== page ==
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Teachers: Amber Brown and Diana Rabstejnek Date: 9/27/11 Duration: 45 minutes Purpose of Lesson and Materials Needed Content

area: Science Title of lesson: Properties of Air Lesson Overview Students will participate in a discrepant science event in order to discover some of the properties of air. Students will define air and matter and determine that air is matter, air takes of space, air is around all objects, air can be compressed and air produces a force. Learning Goals and Objectives Goal:  Competency Goal 2: The learner will conduct investigations and use appropriate tools to build an understanding of the changes in weather. Objectives:  2.01 Investigate and describe how moving air interacts with objects.  2.02 Observe the force of air pressure pushing on objects. Key science concepts:  Matter and Matter  Cause and Effect Materials  Large container filled with water  Cups  Paper towel  Tape  Balloons  Activity booklets for students

Water will rush into the cup. Observation and discussion: Ask students for their ideas about the event they just viewed and why this occurred. Ask students what is inside the balloon. Conclusion: Repeat the discrepant event with students and ask students to explain why the paper towel is not wet. The air inside the cup should keep the cup from completely filling with water and the paper towel should stay dry. such as solids. Show students a balloon and blow it up. When air is compressed it takes up less space. Ask students why there were bubbles coming from the cup in the water. The water pushes up slightly on the air in the cup. Have students explain in their own words how the balloon shows that air is matter. . liquids.Lesson Procedure Driving Question: How does air impact the things that we do everyday? Inquiry Question: How can we put a paper towel under water and keep it dry? Instructional Plan: Misconception interview: Students will participate in an interview to discover their prior knowledge about air and any misconceptions they may have about air. which is a push or pull. Ask students questions such as “What is inside this cup?” and “How do you know?” Discrepant event: Ask students “if a paper towel were placed inside the cup. Explain that air is all around us and is made from gases such as nitrogen and oxygen. Now poke a hole in a cup and show students what happens when the same experiment is conducted. or gases. Show students what happens when the cup is placed upside down in the water. “how can we put a paper towel under water and keep it dry?” Allow students a few minute to explore dipping cups in water.) Explain to students that air produces a force. Explain that matter is anything that takes up space. soaking the paper towel. Define matter and air.would it be possible to submerge the cup without getting the paper towel wet?” Explain to students that “submerged” means that the cup is completely under the water. Have students notice the compression taking place when the cup is placed in the water. Introduction: Ask students the inquiry question. Show students what a force is through acting out water and air pushing against each other. (Air is a gas that takes up space inside the balloon. Ask students if the air is taking up space inside the balloon. Tape a paper towel inside a cup.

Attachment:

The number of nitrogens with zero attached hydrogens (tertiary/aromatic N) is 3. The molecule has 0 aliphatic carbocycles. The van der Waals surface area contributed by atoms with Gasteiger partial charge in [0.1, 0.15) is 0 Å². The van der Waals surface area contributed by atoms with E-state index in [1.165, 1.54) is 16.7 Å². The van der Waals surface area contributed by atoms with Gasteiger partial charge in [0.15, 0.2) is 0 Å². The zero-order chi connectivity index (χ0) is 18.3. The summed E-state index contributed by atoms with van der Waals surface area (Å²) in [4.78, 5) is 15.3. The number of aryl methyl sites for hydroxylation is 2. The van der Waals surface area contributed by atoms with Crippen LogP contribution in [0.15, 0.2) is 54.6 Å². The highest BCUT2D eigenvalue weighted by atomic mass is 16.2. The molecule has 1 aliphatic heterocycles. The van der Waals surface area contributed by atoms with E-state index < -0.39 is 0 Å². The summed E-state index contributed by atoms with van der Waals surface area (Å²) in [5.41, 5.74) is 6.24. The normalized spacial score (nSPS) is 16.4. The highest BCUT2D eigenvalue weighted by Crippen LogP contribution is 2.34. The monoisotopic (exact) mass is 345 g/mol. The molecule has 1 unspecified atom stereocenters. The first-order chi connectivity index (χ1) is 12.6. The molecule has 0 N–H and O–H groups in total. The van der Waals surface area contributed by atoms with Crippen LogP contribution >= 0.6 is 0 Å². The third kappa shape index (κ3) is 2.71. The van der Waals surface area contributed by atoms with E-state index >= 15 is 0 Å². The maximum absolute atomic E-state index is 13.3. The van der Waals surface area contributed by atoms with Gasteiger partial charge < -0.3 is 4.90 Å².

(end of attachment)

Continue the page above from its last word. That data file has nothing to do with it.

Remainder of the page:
Assessment: Throughout the lesson students will take notes in a booklet about air that they will be provided with. Air is not matter. The water is not the only matter in the cup. Student's learning will be assessed though their responses during discussions as well as by their written statements.  Air is not a gas.  Air can not take up space. Teacher Reflection  Did all students understand the lesson objective by the end of the lesson?  What adjustments could be made to better teach this lesson?  Did the experiment go as planned?  Were students interested in the activities? . The force of the air pushes against the water and does not allow the water to reach the paper towel. Possible Misconceptions  Gases are not matter because most are invisible.Students should be able to describe that there is air inside the cup taking up space so the water can not fill the cup.  Air only contains oxygen. Students should now be able to explain that the bubbles in the water are air that was inside the cup. Students will reflect on their misconceptions and on their new understanding of air's properties.